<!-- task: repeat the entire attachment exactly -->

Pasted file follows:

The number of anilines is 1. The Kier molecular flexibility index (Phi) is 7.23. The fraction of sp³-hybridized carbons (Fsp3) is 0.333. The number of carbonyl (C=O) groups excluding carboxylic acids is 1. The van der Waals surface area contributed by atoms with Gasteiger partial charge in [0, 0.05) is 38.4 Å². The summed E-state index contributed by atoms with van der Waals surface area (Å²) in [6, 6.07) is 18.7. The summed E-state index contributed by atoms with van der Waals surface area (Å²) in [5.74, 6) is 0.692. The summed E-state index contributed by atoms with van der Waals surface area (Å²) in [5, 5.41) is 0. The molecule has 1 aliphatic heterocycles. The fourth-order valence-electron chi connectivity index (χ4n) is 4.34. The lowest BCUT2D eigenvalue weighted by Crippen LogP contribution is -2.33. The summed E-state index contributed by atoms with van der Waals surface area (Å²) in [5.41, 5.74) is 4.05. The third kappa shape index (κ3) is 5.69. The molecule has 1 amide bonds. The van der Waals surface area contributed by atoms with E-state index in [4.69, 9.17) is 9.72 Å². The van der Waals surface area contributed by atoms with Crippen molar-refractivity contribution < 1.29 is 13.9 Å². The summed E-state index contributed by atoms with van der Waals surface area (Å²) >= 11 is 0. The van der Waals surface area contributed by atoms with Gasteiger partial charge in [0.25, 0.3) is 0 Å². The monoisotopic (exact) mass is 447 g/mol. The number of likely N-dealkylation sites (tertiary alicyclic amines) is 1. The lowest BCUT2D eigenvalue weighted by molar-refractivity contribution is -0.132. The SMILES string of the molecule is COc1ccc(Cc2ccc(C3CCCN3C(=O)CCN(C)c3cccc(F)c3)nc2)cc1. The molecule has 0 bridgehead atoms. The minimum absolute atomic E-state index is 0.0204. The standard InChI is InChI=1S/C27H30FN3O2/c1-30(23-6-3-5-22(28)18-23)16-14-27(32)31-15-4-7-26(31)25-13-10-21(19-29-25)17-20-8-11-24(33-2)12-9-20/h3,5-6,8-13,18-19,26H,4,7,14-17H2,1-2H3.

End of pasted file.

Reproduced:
The number of anilines is 1. The Kier molecular flexibility index (Phi) is 7.23. The fraction of sp³-hybridized carbons (Fsp3) is 0.333. The number of carbonyl (C=O) groups excluding carboxylic acids is 1. The van der Waals surface area contributed by atoms with Gasteiger partial charge in [0, 0.05) is 38.4 Å². The summed E-state index contributed by atoms with van der Waals surface area (Å²) in [6, 6.07) is 18.7. The summed E-state index contributed by atoms with van der Waals surface area (Å²) in [5.74, 6) is 0.692. The summed E-state index contributed by atoms with van der Waals surface area (Å²) in [5, 5.41) is 0. The molecule has 1 aliphatic heterocycles. The fourth-order valence-electron chi connectivity index (χ4n) is 4.34. The lowest BCUT2D eigenvalue weighted by Crippen LogP contribution is -2.33. The summed E-state index contributed by atoms with van der Waals surface area (Å²) in [5.41, 5.74) is 4.05. The third kappa shape index (κ3) is 5.69. The molecule has 1 amide bonds. The van der Waals surface area contributed by atoms with E-state index in [4.69, 9.17) is 9.72 Å². The van der Waals surface area contributed by atoms with Crippen molar-refractivity contribution < 1.29 is 13.9 Å². The summed E-state index contributed by atoms with van der Waals surface area (Å²) >= 11 is 0. The van der Waals surface area contributed by atoms with Gasteiger partial charge in [0.25, 0.3) is 0 Å². The monoisotopic (exact) mass is 447 g/mol. The number of likely N-dealkylation sites (tertiary alicyclic amines) is 1. The lowest BCUT2D eigenvalue weighted by molar-refractivity contribution is -0.132. The SMILES string of the molecule is COc1ccc(Cc2ccc(C3CCCN3C(=O)CCN(C)c3cccc(F)c3)nc2)cc1. The molecule has 0 bridgehead atoms. The minimum absolute atomic E-state index is 0.0204. The standard InChI is InChI=1S/C27H30FN3O2/c1-30(23-6-3-5-22(28)18-23)16-14-27(32)31-15-4-7-26(31)25-13-10-21(19-29-25)17-20-8-11-24(33-2)12-9-20/h3,5-6,8-13,18-19,26H,4,7,14-17H2,1-2H3.